Deliverable 2.1 Report on Economic and Political Issues

The proliferation of data availability is reshaping the economic and political realm. On the one hand, big data enables private and public parties to provide better quality services and products. On the other, the usage of data has led to policy response for limiting (e.g. the GDPR) or enabling (e.g. EU’s policy towards a ‘digital single market’) the application of big data.
This report aims at revealing the wider economic and political issues involved with utilizing big data by elaborating on the interaction between transport actors (demand-, supply-, external- and governance actors) and their role in the data economy (as data users, suppliers or facilitators). Subsequently, the interaction between these actors is described on various levels.
On the firm level, private parties use big data use big data for improved situational awareness of the transport system, improving the capacity of transport networks, improving transportation services and facilitating the shift to sustainable transport.
On the industry level, the data economy is expected to grow rapidly in the coming years. While the EU data economy remains to be in a deficit compared to the US regarding structural factors (fewer data SME), cultural/educational factors (ability to create and keep data-related skills), and the presence of IT giants, there is a healthy presence of digital start-ups and innovation capacity.
On the national level, governments utilize big data in improving organisational performance and in service provision and policy making. Subsequently, big data is applied in transport related government tasks, including transport planning, traffic monitoring and public transport provision.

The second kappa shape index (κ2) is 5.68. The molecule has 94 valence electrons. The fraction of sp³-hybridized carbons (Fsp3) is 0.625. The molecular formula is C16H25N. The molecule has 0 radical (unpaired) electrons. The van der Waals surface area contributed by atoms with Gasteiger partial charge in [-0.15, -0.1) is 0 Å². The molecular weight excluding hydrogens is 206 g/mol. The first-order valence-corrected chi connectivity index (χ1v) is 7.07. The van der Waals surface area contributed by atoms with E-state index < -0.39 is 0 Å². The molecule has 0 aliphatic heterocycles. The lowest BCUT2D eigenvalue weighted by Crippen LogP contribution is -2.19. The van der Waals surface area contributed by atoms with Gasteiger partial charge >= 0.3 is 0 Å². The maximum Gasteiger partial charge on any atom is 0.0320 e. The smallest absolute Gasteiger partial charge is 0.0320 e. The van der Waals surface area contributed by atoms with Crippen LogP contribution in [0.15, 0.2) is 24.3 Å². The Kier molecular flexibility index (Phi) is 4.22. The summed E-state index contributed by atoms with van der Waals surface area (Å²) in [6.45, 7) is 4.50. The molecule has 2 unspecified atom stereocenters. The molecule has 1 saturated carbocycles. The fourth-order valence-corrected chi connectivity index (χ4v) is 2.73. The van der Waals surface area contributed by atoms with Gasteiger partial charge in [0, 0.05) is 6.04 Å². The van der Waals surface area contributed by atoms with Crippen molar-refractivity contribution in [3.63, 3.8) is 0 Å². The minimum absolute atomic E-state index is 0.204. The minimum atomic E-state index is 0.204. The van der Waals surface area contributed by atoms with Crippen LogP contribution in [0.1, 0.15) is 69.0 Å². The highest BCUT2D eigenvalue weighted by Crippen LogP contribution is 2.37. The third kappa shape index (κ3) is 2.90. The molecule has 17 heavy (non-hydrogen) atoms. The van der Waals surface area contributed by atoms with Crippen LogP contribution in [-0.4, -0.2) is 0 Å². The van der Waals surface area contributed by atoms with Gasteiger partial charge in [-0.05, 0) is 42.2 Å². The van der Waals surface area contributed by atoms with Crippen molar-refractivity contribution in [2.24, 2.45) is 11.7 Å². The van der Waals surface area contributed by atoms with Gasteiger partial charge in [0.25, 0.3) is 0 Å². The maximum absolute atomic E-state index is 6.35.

On international level, governments want to control data flows to limit the negative consequences of data, e.g. preventing the misuse of personal or classified data. Another reason is to easier carry out their task as supervisor, e.g. demanding local storage of tax or gambling data to simplify control routines.
Having discussed this, the most critical challenges for the future identified in this report are:

  • Lack of data professionals, in particular within governments;
  • Government compartmentalization, limiting optimal data usage by governments;
  • An insufficient framework that satisfies both the user demand for privacy and the usage of personal information for business innovation. This is particularly relevant for public-private data sharing schemes;
  • Too little awareness on the capacity of big data, as ‘bad’ big data analysis happens quickly, i.e. too little knowledge on what transport-related questions it can and cannot address, and how big data should address these questions.

This document is valuable in the objective definition stage of big data applications in transport. It facilitates the discussion on if big data should be used by providing insight into how that may be. Economic actors are provided with an overview of existing applications of big data in the transport sector. Political actors are given insight into how governments are currently using big data.